Saline-filled Breast Implants

Saline-filled breast implants have been the implant of choice in the last several years. They are most often round, smooth implants, placed beneath the pectoral muscle. This placement is not a recent innovation. It was utilized in the era of silicone gel implants when one of the annoying complications was a frequent and troublesome firmness caused by a fibrous capsular contracture around the silicone gel implant. Placing the implant beneath the pectoral muscle produces softer breasts, since the muscle moved and displaced the implant. The shift to saline-filled implants that have fewer problems with firmness in any location has made firmness much less frequent.

Placement of a large implant beneath the muscle can produce a crampy discomfort. Ice packs and muscle relaxants such as Flexeril can ease this discomfort. A division of the insertion of the muscle allowing it to ride upward over the implant produces an improved shape, and allows for some initial relaxation of the stretch that produces the cramps and discomfort.

Contour implants have been utilized to provide more tapered upper breast fullness. Upper breast fullness is a function of the size and placement of round implants. A large implant makes the fullness in the upper quadrants more noticeable. One approach that conceals this fullness is the placement of implants beneath the pectoral muscle. The muscle has a flattening effect on the upper pole of the breast. As the size of the implant increases, the fullness becomes more obvious. At some point a compromise is found between a larger size and a natural appearance. If the implant is to be beneath the muscle, a round implant is usually used. This is because implants may turn beneath the muscle, and a contour implant looks out of place if it gets inverted.

Contour implants are usually placed on top of the muscle, beneath the breast tissue. They can provide a smoother upper pole, but they become rounded and full as larger sizes are placed in tight skin envelopes. With time, the fullness in the upper quadrant decreases as the skin stretches.

Post operative change in the upper breast fullness is nicely illustrated in the video, sub muscular augmentation. At two weeks the breast is high riding and the skin is shiny, but as the skin stretches the appearance changes. As time passes the position and shape of the breast is lower and sleeker in the upper quadrants.

Optimal size is a combination of factors. By far the most important is patient preference. Although is difficult to explain the right size, women do know it when they see it. The best way to see it is to try it on. To do this you need a bra that is the size that you think you would like to be. The best bra to show your new size is in an under wire bra that fits fairly tightly and has the straps shortened, so when the weight of the filled implants is added the breasts don't sag. A bra with a fairly inelastic cup that has a smooth surface allows viewing the intended size without distracting patterns and texture. A light colored sweater or tee shirt to try over the bra-and-implants combination completes the necessary list of things to bring to the office the day of consultation.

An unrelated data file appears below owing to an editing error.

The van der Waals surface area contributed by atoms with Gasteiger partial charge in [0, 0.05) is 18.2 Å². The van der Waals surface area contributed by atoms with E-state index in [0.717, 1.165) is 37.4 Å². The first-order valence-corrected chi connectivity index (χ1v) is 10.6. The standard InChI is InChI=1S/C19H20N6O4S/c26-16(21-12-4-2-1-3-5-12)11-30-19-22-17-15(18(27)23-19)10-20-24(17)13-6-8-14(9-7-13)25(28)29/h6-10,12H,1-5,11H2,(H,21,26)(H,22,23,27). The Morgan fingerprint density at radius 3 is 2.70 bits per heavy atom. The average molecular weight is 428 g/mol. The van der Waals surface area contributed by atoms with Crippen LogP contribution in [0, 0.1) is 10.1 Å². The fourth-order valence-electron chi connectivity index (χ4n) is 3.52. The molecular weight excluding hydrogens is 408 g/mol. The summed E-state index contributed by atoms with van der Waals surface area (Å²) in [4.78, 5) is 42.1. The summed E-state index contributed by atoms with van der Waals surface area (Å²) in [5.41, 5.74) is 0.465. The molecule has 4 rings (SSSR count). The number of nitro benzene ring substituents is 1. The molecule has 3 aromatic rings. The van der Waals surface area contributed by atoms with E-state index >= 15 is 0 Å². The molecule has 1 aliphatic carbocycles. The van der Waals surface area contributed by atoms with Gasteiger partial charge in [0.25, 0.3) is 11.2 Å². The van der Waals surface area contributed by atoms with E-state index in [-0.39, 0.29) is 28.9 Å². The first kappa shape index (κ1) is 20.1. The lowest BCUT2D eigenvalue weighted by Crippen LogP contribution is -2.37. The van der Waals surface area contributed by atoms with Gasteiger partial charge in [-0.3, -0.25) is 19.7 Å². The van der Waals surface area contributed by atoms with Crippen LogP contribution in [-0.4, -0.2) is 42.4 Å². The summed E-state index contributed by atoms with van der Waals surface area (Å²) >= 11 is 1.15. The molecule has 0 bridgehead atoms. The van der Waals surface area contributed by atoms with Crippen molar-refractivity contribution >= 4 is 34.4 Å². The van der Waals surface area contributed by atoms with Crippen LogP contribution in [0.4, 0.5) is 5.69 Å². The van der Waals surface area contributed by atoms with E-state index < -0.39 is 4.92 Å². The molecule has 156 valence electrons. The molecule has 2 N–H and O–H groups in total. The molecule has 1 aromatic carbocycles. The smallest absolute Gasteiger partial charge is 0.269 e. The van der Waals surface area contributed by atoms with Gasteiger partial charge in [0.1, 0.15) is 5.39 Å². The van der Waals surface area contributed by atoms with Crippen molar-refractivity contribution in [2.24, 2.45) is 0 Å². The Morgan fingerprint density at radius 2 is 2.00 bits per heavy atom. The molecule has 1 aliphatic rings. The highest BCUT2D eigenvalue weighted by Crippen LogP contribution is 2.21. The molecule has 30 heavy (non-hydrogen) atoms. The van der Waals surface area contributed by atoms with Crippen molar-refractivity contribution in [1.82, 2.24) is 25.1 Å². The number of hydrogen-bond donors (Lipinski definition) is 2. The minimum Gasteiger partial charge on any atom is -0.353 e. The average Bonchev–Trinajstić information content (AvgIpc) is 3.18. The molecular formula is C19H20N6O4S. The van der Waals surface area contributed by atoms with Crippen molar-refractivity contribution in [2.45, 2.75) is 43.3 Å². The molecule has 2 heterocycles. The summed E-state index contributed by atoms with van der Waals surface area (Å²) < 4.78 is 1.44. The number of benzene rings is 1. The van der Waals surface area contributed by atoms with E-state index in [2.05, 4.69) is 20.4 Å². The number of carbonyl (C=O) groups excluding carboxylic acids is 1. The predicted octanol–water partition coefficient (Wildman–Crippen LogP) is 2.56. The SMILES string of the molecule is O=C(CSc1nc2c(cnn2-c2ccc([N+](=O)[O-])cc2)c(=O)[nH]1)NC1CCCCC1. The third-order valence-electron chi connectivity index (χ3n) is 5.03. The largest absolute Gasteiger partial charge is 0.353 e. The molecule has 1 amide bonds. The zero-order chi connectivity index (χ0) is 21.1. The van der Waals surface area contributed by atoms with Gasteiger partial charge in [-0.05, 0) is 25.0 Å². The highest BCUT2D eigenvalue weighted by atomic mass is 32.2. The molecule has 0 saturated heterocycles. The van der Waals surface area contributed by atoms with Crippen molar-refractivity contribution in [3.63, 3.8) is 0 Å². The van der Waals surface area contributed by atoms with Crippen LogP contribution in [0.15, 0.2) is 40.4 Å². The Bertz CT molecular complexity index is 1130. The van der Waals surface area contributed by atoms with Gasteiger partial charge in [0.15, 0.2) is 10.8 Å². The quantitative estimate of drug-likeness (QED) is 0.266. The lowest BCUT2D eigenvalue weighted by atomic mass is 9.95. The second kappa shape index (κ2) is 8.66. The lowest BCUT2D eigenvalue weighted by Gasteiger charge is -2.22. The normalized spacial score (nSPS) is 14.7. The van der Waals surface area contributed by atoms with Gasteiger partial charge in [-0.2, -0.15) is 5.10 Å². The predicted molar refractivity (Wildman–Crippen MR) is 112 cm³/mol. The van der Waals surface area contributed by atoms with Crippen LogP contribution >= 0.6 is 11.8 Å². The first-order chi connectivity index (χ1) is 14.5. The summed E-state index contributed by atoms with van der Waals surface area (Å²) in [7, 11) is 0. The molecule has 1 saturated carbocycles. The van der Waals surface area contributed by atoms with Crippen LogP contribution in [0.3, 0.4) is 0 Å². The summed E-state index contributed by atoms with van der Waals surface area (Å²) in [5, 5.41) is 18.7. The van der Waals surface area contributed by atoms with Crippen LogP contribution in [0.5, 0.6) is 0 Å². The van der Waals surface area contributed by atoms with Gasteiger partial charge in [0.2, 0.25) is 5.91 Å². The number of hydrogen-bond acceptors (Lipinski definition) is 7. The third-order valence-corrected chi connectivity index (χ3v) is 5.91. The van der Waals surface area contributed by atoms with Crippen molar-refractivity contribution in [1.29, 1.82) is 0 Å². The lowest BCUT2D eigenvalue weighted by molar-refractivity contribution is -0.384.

After the choice of size has been determined the base size is measured. The base size of the implant is affected by the position of the nipple over the breast mound and the width of the breast, as well as the desirability of fullness in the upper quadrant of the breast. Some women find the full upper quadrants very desirable; others think too much fullness in this area looks unnatural. Sometimes photos of the breasts that you find ideal are helpful in explaining your preferences.

If the nipple is not centered over the breast mound, a small compensation can be made with the implant placement. Further changes can be made with a concentric mastopexy, which can move and reduce a large diameter areola or lift a breast that has a minor ptosis, or droop. If reshaping of the breast is needed, a standard mastopexy can centralize the nipple and reshape the breast with or without a change in the breast volume, whether you're interested in reduction or augmentation.

Implants are available in a wide variety of volumes, base sizes, and projections. Once the volume that looks the best has been selected, and a measurement of your ideal base size has been made; it is usually possible to pick an implant that is best suited to you and the size you wish to be.


Saline-Filled Breast Implants

  • Single lumen implants that are filled during the operation with a fixed volume of saline through a valve. There are no adjustments of the saline volume after the operation.
  • A second type is a single lumen implant that is filled during the operation with saline through a valve. This type of implant allows for adjustments of the saline volume after the operation.

The silicone rubber shell for a saline-filled breast implant has the following general composition:

  • Cured polymeric (large) silicones
  • Approximately 20% of finely powdered silica that is tightly bound to the silicone polymers
  • Small amounts of smaller silicones
  • Minute amounts (parts per million) of metals, including a metal catalyst (usually tin, zinc, or platinum)
  • Traces of readily evaporating materials (volatiles), such as xylene and other organic compounds.

The filler is sterile saline that is injected utilizing a closed system to avoid contamination.

Saline-filled breast implant.

These are saline implants of different sizes. 300cc moderate-profile, 475cc high-profile, and 275cc low-profile. Once the proper volume is selected, the profile, or projection, and the base size are selected to provide the best fit to the patient's chest wall and breast diameter.